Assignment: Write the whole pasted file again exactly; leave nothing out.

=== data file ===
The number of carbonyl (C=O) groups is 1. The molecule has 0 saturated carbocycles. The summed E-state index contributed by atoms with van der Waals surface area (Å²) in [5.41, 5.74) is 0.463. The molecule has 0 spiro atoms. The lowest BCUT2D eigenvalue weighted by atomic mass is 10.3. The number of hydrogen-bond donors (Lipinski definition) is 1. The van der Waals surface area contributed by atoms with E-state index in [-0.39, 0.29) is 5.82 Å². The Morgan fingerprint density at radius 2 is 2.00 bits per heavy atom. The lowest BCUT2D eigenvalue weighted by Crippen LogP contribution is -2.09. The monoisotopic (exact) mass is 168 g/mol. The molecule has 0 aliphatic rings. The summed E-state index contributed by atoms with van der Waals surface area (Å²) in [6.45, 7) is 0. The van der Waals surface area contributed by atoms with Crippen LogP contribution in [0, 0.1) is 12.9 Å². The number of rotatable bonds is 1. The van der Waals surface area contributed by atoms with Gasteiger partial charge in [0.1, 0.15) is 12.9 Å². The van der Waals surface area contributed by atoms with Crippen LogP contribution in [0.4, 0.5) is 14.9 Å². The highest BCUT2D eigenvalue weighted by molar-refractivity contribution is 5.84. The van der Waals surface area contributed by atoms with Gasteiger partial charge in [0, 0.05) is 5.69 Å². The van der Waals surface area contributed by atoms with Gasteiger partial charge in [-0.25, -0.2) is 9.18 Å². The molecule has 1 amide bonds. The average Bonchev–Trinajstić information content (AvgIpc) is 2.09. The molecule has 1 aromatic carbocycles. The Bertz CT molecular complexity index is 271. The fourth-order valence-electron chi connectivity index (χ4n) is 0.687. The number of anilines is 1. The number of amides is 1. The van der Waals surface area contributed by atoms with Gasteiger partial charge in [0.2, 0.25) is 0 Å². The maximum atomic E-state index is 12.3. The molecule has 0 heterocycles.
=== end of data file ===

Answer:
The number of carbonyl (C=O) groups is 1. The molecule has 0 saturated carbocycles. The summed E-state index contributed by atoms with van der Waals surface area (Å²) in [5.41, 5.74) is 0.463. The molecule has 0 spiro atoms. The lowest BCUT2D eigenvalue weighted by atomic mass is 10.3. The number of hydrogen-bond donors (Lipinski definition) is 1. The van der Waals surface area contributed by atoms with E-state index in [-0.39, 0.29) is 5.82 Å². The Morgan fingerprint density at radius 2 is 2.00 bits per heavy atom. The lowest BCUT2D eigenvalue weighted by Crippen LogP contribution is -2.09. The monoisotopic (exact) mass is 168 g/mol. The molecule has 0 aliphatic rings. The summed E-state index contributed by atoms with van der Waals surface area (Å²) in [6.45, 7) is 0. The van der Waals surface area contributed by atoms with Crippen LogP contribution in [0, 0.1) is 12.9 Å². The number of rotatable bonds is 1. The van der Waals surface area contributed by atoms with Gasteiger partial charge in [0.1, 0.15) is 12.9 Å². The van der Waals surface area contributed by atoms with Crippen LogP contribution in [0.4, 0.5) is 14.9 Å². The highest BCUT2D eigenvalue weighted by molar-refractivity contribution is 5.84. The van der Waals surface area contributed by atoms with Gasteiger partial charge in [0, 0.05) is 5.69 Å². The van der Waals surface area contributed by atoms with Gasteiger partial charge in [-0.25, -0.2) is 9.18 Å². The molecule has 1 amide bonds. The average Bonchev–Trinajstić information content (AvgIpc) is 2.09. The molecule has 1 aromatic carbocycles. The Bertz CT molecular complexity index is 271. The fourth-order valence-electron chi connectivity index (χ4n) is 0.687. The number of anilines is 1. The number of amides is 1. The van der Waals surface area contributed by atoms with Gasteiger partial charge in [0.2, 0.25) is 0 Å². The maximum atomic E-state index is 12.3. The molecule has 0 heterocycles.